Combine vinegar, sugar and spices in a small pot over medium-high heat and simmer 10 minutes. Add vegetables to pot and simmer until tender, about 10 minutes. Remove from heat and pack into jars.

Serve over grits and poached eggs. 

(From Corp Stories No.5)

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Pozole Rojo de Puerco by Maricela Vega

Recipe: Pozole Rojo de Puerco

Maricela Vega / Chicomecóatl / Atlanta, Georgia

Pozole is slow food. It’s a leading up to process that is suited perfectly for the kitchen fiend just like my grandmother was and I am. Ma Diega was always awake by 4 a.m. to cook. While she waited for one ingredient, she would hop to another part of the dish. By 6 p.m., the entire patió would fill a smokey, savory smell. Most times no announcement was made when food was ready because, all twenty members of the family would come walking up to the kitchen from the smells.

She prepared pozole for me the minute she knew I would be coming to the village, as its my favorite dish of all time. The ingredients were also always available: we always had maize and chile peppers on hand from our harvest; my aunt Angelina raised livestock so she would select the pork the morning of the big feast. A pig would be sacrificed to welcome us back home since in those days sacrificing an animal was done only for special occasions.

Most summers aunts, uncles, cousins and all tried to meet at my grandmother’s house in Guanajuato for two weeks. Those who returned had left to help build a better life for themselves and family; some were lucky to have left at the time visas and citizenships were being granted without too much hassle in the late 80s and 90s. There were others who couldn’t make it, and would hear about our stories upon our return. We purposely drove so we could bring back a carload of goods for undocumented family members and for nostalgic meals.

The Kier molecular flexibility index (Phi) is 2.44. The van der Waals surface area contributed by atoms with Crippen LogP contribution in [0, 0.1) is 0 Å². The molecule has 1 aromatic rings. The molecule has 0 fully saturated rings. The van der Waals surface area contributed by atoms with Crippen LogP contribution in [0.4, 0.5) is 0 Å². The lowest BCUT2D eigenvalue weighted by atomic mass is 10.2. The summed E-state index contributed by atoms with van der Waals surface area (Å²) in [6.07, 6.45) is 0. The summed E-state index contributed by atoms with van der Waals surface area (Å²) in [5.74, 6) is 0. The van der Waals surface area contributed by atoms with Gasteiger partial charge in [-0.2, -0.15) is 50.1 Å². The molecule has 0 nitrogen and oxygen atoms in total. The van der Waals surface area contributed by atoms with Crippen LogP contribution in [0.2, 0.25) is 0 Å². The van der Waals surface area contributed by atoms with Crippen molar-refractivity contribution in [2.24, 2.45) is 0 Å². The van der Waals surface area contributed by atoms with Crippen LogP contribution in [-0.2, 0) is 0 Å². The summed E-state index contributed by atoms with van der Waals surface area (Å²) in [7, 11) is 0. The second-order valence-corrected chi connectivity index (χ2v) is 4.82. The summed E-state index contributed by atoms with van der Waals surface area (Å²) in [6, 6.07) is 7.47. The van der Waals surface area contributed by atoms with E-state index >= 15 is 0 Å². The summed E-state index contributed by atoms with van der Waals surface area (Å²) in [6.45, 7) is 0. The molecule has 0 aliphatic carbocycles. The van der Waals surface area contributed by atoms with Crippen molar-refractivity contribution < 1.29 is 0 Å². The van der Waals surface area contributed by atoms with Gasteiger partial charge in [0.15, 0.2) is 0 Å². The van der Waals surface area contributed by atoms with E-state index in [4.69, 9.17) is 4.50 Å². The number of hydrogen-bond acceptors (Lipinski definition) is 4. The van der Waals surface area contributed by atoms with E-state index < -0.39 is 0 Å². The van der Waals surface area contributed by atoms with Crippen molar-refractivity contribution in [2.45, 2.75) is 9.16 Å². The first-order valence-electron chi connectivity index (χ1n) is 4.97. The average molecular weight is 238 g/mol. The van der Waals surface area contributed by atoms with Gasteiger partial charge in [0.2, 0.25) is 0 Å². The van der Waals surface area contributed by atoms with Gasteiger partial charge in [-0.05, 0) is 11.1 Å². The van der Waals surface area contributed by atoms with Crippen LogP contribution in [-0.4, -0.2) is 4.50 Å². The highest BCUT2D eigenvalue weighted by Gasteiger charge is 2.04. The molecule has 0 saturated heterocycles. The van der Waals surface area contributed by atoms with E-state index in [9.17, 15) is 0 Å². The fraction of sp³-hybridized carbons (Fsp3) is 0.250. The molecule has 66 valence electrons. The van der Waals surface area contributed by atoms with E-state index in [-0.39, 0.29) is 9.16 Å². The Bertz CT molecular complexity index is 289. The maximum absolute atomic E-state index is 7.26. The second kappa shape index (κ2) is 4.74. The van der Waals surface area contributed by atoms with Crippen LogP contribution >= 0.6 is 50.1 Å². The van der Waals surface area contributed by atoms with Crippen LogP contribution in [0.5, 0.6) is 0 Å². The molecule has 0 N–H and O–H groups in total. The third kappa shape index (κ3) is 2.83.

“Pozole para la nina,” she would say.

8 dried guajillo peppers, stemmed and seeded

2 teaspoons whole allspice berries 

5 whole cloves

2 teaspoons cumin seeds

1 teaspoon mixed peppercorns

2 teaspoons annatto seed 

10 cloves garlic, crushed

2 tablespoons lard

2 pounds pork shoulder

8 cups prepared hominy, either canned or fresh*

3 tablespoons red wine vinegar

Preheat oven to 300°F.

Heat chiles in a large Dutch oven over medium-high heat, and cook, turning once, until toasted, about 5 minutes; transfer to a blender, cover with 8 cups boiling water, and let sit for 20 minutes. 

While the chiles are soaking, add the spices to the Dutch oven and toast until fragrant. Add the spices to the blender along with the garlic, blend until smooth and set sauce aside.

Heat the lard in a large, heavy-bottomed pot or Dutch oven over medium high heat. While the pot is heating, season the pork generously with salt. Sear the pork on all sides until deeply browned, 3-5 minutes per side. Add the sauce to the pot, cover, and braise in the oven until tender, 3-4 hours.

Stir in the hominy and vinegar, salt to taste, and let sit for 30 minutes before serving. 

Serve with cilantro, oregano, lime, onions, tortilla, and cabbage if desired.

You can find canned hominy in almost every grocery store, but if you can find a source for whole, dried hominy corn, it’s worth the effort to nixtamalize your own.

(From Crop Stories No.6)

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Country Ham and Watermelon Salad by Mike Moore

Recipe: Ham and Watermelon Salad

By: Mike Moore / Blind Pig Supper Club + Aux Bar / Asheville, North Carolina

Nothing beats a great salad, especially when temps are high, and it’s just too hot to cook. One of my favorite kitchen activities is to clean out the fridge, tossing whatever ingredients we can dig out into a satisfying salad for dinner. Fortunately, we always have cheese, pickles and an assortment of cured porky meats in our fridge, all of which come in handy for this tasty summer treat. 

For the dressing:

¼ cup red wine vinegar

1 tablespoon brown mustard

1 tablespoon honey

½ cup olive oil 

For the salad:

6 ounces country ham, diced

5 cups mixed greens, arugula, or kale 

2 cups fresh herbs (mixture of cilantro, basil, parsley)

2 sweet potatoes, diced and roasted 

1 ½ cups diced fresh watermelon

½ cup diced watermelon pickles

¼ medium red onion, thinly sliced

4 ounces chèvre, crumbled

kosher salt

freshly ground black pepper

For the dressing, whisk together the vinegar, mustard and honey, then slowly whisk in the oil. 

In a large skillet over low heat, cook the ham until brown and crispy. Add a little water to the pan while cooking to pull some of the salt out.

Combine the greens, herbs, sweet potatoes, watermelon, watermelon pickles and onions in a large bowl, season with salt and pepper, and then toss with the vinaigrette. Garnish with the chèvre and the ham. 

(From Crop Stories No.6)

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Roasted Pork Loin: by Michael and Shyretha Sheats